Lumbar Decompression

Lumbar decompression has been used in some form as a way of treating low back pain for centuries.

Decompression is a lower back pain treatment that relieves or reduces the pressure of one or more pinched nerves. This decompression is most often obtained through surgical means.

There are two basic surgical procedures used to decompress the spinal nerves. The first method, called discectomy, removes a portion of the herniated nucleus pulposus (disc tissue) that is compressing the spinal nerve.

The other method, laminectomy, removes a portion of the bone (lamina) that seems that is causing the pressure on the spinal nerve.

Non-surgical lumbar decompression is another method that utilizes machines that exert a traction or pulling apart of the lumbar vertebrae.

Years ago mechanical decompression was achieved via traction. Today the machines are called computerized decompression units. The only difference today is that the machines and technology are more refined and the scientific understanding of why it helps is more clear and understood. Nevertheless, the action remains the same.

Lumbar traction and lumbar decompression are basically one in the same. You can go to a center that is equipped with expensive models called decompression units or XYZ and pay $5,000-$15,000 for a series of treatments. Or, you can go to a center that has less expensive equipment and pay less than $1000 and get the same results.

Traction can be defined as the action whereas decompression is the result.

The internal pressure of the disc is measured at pounds per square inch (PSI). When decompression (traction) is used the goal is to reduce the PSI of the internal disc pressure.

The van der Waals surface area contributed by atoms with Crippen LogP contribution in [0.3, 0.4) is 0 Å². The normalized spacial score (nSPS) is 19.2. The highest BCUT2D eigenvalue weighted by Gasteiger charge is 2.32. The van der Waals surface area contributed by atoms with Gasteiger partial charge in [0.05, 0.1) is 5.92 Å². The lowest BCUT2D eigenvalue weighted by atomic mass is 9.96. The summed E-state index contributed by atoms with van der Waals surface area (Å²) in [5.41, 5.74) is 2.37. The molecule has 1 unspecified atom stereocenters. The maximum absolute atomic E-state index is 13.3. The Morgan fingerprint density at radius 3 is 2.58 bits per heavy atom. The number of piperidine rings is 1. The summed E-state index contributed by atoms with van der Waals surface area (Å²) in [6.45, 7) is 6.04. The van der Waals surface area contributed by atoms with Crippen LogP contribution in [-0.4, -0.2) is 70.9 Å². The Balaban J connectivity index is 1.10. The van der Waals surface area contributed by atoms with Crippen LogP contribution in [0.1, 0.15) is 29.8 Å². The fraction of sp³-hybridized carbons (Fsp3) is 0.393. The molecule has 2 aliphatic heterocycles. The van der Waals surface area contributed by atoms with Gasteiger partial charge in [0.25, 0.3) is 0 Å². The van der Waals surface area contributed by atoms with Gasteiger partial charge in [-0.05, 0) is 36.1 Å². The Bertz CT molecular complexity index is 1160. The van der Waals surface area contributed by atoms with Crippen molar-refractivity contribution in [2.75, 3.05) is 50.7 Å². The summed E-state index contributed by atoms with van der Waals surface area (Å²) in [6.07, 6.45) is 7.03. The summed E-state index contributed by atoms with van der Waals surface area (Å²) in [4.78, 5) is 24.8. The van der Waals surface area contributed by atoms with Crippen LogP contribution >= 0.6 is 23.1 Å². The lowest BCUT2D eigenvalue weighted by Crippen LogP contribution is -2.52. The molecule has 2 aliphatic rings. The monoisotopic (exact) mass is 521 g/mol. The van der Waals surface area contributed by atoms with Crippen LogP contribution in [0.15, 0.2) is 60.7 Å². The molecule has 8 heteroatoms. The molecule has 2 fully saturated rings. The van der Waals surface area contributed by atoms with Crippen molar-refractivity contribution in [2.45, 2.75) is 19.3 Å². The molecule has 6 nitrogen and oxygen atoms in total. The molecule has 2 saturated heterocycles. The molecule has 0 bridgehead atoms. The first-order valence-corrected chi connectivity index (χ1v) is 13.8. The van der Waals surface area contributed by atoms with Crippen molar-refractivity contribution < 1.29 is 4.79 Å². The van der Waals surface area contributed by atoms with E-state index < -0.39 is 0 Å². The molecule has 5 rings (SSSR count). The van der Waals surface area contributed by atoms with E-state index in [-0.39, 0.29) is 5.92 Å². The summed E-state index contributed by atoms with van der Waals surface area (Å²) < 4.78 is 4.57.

The concept is to reduce the pressure or create a negative pressure thereby "sucking" the bulging disc back into the center of the disc and reducing the nerve pressure that it was creating.

Proponents of the expensive computerized units will tell you that it matters what angle or alignment the pull is in relation to the individual lumbar vertebral segments.

However, research has failed to prove such importance.

Research studies have failed to show that non-surgical lumbar decompression, through mechanical computerized traction, is any more effective than simple less expensive means of traction. Other treatment methods, such as spinal adjustments, posture correction and correction of leg length deficiencies have been shown to be effective and should be considered first.

I personally have used, in a clinical setting and for treating my own bulging disc, both the expensive computerized traction units and a very inexpensive simple traction machine and have failed to see any differences in the two. I do not believe there is any scientific evidence that shows the computerized traction to be more effective or longer lasting than simple traction units at this time.

The procedure for both the expensive computerized and simple traction decompression units is basically the same.

Both utilize strapping, one around the waist and the other around the lower chest, that creates a pulling apart action of the lumbar spine.

The computerized version is able to "sense" changes in tension and maintain a constant pull as well as control the angle of the distraction. The less expensive units can adjust for the angle as well but cannot "sense" or control the constancy of the pull to the same degree.

Nonsurgical decompression or traction is non-invasive, drug-free and safe. In low back pain cases where there is no emergency need for surgical decompression (cauda equina syndrome or paralysis) this is often a wise choice first treatment approach to sciatica caused by nerve root pressure. If this treatment approach proves ineffective surgical decompression is always another option.

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